Wednesday, February 7, 2018

Found in Fowler

For years I have noticed and disliked the journalistic use of "exponential" to mean "rapid". Without knowing the exponent, one does not know how rapid the growth is, for one thing--if the exponent is 0, the growth is linear. For another, articles using the term often enough give just two numbers, one small and one large. Innumerable curves could be fitted through those two numbers, all with different leading exponents.

So having found a copy of the first edition of Modern English Usage on the shelves, I was pleased to notice the article 
progression. Arithmetical p. & geometrical p. There are in constant demand to express a rapid rate of increase, which is not involved in either of them, & is not even suggested by a. p. Those who use the expressions should bear in mind (1) that you cannot determine the nature of the progression from two terms whose relative place in the series is unknown, (2) that ever rate of increase that could be named is slower than some rates of a. p. & g .p., & faster than some others & consequently (3) that the phrases 'better than a. p., than g. p.', 'almost in a. p., g. p.', are wholly meaningless.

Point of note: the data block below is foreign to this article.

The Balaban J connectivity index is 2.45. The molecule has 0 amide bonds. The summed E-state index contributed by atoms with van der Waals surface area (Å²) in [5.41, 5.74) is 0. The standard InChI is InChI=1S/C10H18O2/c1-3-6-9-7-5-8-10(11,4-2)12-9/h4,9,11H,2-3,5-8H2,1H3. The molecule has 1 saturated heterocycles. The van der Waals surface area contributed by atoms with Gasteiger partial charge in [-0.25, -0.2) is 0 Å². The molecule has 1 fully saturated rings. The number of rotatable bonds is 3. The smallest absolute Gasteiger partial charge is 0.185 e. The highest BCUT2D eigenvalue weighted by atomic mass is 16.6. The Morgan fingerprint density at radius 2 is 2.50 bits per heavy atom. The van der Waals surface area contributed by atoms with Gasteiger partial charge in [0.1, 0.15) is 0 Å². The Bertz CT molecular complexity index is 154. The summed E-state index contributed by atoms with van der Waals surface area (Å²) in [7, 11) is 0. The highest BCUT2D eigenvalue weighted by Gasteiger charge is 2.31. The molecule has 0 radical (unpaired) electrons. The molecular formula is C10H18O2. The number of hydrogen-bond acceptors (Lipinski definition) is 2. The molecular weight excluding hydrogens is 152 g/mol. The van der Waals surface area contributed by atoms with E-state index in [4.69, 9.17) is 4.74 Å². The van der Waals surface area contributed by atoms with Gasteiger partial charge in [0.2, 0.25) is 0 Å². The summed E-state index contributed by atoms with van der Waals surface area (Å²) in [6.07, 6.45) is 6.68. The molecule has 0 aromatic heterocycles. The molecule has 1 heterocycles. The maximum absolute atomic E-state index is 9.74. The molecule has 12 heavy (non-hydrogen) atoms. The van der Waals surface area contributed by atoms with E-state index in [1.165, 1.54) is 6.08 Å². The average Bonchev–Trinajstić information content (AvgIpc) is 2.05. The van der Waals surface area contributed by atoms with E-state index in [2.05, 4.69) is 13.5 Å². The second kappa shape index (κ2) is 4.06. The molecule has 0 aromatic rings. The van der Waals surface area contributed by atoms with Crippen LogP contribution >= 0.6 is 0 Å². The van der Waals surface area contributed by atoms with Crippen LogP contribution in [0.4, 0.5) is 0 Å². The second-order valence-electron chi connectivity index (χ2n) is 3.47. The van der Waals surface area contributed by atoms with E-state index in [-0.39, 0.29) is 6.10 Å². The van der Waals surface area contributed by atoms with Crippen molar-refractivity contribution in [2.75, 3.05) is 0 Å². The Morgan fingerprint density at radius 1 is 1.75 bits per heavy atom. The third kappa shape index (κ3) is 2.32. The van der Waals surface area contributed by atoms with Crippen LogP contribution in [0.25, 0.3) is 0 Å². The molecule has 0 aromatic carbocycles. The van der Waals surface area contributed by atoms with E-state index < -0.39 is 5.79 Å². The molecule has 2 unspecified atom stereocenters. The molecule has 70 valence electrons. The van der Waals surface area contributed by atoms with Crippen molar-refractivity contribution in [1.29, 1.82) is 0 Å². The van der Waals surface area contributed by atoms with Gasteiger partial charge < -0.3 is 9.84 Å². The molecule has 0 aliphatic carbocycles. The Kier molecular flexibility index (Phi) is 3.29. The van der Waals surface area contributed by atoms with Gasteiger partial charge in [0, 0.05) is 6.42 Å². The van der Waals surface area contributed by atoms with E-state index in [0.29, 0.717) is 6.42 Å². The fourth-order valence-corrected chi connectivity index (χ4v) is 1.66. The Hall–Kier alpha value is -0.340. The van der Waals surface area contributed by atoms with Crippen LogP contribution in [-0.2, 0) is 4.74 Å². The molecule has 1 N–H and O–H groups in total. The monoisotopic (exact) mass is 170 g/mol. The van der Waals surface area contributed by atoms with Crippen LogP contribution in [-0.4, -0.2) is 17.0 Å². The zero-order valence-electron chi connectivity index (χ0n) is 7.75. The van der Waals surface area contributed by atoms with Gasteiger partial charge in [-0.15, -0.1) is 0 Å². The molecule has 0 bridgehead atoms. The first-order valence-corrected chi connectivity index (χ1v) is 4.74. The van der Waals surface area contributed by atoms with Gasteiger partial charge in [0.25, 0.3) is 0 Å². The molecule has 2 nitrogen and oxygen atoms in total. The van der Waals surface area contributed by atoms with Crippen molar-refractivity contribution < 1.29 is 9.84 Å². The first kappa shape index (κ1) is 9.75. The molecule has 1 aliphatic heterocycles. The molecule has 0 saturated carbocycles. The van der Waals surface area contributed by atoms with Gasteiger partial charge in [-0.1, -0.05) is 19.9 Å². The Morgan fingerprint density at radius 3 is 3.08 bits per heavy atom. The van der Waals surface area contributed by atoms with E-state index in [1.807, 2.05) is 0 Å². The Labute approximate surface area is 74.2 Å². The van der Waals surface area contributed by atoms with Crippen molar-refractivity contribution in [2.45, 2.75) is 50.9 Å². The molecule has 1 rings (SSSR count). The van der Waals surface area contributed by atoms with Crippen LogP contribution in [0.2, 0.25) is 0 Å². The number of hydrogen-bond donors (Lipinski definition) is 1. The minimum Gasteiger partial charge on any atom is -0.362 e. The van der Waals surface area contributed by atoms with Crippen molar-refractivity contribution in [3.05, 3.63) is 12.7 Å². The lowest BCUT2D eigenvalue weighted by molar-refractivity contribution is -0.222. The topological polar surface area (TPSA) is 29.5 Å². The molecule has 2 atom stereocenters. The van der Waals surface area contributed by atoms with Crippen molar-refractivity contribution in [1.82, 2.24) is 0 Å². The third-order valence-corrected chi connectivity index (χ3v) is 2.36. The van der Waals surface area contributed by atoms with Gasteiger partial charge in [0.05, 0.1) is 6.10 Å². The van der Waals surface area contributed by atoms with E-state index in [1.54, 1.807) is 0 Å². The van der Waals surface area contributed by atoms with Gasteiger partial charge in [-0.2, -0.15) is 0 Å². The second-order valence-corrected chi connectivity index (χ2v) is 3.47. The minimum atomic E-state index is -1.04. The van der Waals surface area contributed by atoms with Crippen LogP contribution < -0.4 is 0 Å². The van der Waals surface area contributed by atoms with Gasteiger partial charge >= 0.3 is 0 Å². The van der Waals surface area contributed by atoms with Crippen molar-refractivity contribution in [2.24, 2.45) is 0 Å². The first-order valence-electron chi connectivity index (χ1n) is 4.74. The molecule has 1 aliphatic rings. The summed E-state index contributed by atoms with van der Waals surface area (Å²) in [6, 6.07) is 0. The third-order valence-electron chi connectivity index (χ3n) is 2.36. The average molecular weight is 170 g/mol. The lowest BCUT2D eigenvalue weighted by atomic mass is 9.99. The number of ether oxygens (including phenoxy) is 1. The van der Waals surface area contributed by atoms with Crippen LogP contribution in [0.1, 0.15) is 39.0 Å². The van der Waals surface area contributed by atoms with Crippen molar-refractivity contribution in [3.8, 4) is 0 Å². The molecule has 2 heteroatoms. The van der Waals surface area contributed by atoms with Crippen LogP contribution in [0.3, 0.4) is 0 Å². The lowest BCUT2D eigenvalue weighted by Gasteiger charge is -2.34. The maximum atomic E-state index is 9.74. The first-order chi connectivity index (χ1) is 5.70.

In 1903 there were ten thousand 'paying guests', last year [1906] fifty thousand. The rate of increase is better, it will be observed than arithmetical progression. Better, certainly, than a. p. with increment 1, of which the fourth annual term would have been 10,003; but as certainly worse than a. p. with increment a million, of which the fourth term would have been 3,010,000; neither better nor worse than, but a case of, a. p. with increment 13333 1/3. The writer meant a. p. with annual increment 10,000; but as soon as we see what he meant to say we see also that it was not wortth saying, since it tells us no more than that, as we knew before, fifty thousand is greater than forty thousand.
Even g. p. may be so slow that to raise 210,000 in three years to as little as the 10,003 mentioned above is merely a matter of fixing the increment ratio low enough. Neither a. p. nor g. p. necessarily implies rapid progress. The point of the contrast between them is that one involves growth or decline at a constant pace, & the other at an increasing  pace. Hence the famous sentence in Malthus about population & subsistence, the first increasing in a g. & the second in an a. ratio, which perhaps started the phrases on their career as POPULARIZED TECHNICALITIES.

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